SOCIAL MEDIA AND NETWORKING FOR PHARMA MANAGEMENT AND REGULATORY AFFAIRS
By Alex Twersky, Marketing Consultant and Career Expert
As the role social media plays in our lives continues to expand, its relevance has also extended to the world of commerce. In the pharmaceutical world, a growing number of companies are using social media to engage stakeholders and customers alike. All major pharmaceutical players have a social media presence, and how they apply it generally advances the dialogue on topics as diverse as medication use and wellness.
Some companies use social media as a direct channel of communication with patients and healthcare practitioners, while others are more active in encouraging vibrant discussions on forums, or inviting comments on their various postings, from Facebook to YouTube. According to some studies, while larger pharmaceutical companies have a defined social media presence, it’s the smaller, more boutique ones that really tap into the power of the medium to create dialogue between them and their patient stakeholders, and among the patients themselves.
All of this social media chatter makes it all the more important that pharmaceutical companies, regulators and healthcare providers take notice. Accuracy in posts is the objective, and unless these key players get involved and engaged in the social media sphere, there is a strong possibility that inaccurate, or worse yet, misleading information, can wind its way into the conversation.
Some stakeholders are taking social media to heart, and surprisingly, the more conservative corner of the industry – the regulators – are leading the charge. Regulatory bodies like the FDA have a very well defined social media presence, particularly on Facebook. The European Medicines Agency is highly active on Twitter. Sometime in 2014, the FDA is expected to set guidelines on social media usage, a standard that will likely draw some of the pharmaceutical players from the sidelines and into the fray.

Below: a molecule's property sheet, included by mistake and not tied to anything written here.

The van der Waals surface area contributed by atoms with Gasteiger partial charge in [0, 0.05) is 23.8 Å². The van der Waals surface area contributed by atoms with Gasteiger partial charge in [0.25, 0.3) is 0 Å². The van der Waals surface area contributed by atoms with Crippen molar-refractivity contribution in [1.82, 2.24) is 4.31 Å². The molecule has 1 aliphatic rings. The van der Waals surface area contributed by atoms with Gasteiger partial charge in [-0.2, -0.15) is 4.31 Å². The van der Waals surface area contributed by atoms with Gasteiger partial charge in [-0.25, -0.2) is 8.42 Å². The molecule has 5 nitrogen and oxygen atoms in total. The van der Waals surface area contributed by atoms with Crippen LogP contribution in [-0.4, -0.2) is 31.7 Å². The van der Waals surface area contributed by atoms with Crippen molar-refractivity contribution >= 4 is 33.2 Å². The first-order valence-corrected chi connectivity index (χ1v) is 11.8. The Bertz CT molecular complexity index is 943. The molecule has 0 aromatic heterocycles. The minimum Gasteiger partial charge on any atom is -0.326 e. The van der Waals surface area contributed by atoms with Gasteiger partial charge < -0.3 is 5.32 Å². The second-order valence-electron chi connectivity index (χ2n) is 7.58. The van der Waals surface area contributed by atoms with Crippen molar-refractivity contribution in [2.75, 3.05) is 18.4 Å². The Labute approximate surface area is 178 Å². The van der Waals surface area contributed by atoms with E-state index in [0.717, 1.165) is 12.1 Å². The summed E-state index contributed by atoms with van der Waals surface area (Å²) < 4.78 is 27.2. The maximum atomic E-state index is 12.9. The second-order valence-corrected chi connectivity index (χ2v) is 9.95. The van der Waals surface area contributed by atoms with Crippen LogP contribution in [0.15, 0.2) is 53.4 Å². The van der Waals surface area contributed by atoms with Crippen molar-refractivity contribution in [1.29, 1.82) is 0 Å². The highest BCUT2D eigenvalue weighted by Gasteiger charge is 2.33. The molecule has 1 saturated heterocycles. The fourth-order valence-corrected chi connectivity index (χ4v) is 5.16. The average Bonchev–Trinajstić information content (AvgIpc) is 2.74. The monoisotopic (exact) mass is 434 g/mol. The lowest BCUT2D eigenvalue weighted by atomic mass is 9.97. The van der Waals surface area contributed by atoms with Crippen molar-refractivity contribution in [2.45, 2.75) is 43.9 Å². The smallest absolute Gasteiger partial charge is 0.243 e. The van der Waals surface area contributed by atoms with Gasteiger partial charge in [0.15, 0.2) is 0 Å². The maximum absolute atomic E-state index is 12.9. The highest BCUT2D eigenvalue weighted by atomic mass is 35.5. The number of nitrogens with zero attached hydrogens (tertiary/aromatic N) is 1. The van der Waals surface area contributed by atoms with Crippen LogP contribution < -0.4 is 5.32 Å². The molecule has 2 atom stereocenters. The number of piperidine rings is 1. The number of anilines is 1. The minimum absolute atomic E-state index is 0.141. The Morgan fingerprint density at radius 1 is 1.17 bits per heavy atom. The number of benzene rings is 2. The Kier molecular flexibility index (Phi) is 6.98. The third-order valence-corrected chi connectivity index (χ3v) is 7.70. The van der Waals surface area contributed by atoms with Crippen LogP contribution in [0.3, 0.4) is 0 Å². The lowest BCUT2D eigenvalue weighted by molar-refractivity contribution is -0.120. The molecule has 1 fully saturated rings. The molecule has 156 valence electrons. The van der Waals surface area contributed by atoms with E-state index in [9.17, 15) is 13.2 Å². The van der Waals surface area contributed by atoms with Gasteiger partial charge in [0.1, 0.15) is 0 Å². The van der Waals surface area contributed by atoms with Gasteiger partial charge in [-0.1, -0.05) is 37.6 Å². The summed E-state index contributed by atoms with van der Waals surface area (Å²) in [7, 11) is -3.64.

A key stop on any patient’s journey to gathering more information and doing research on specific medications is Wikipedia. This is not merely a fad – Wikipedia is a vital patient resource, and hence should be on pharma’s radar screen because it’s in everyone’s best interest to ensure that the information contained within those pages is accurate. And since Wikipedia is a social medium to the extent that the information posted and updated there is driven by individual users or groups (hence, a socially-fueled platform), the content there needs to be strictly scrutinized and monitored.
While social media use pervades all gender, income, education and age categories, it’s obvious that younger people are much more likely to turn to social media as a preliminary source of information than the older set. However, as the population ages, the “digitally informed” will form a larger block of the constituents that pharmaceutical companies serve and wish to communicate with. The sooner pharma gets on the social media bandwagon, the more effectively they will be able to tailor it to become an effective and accurate communication channel.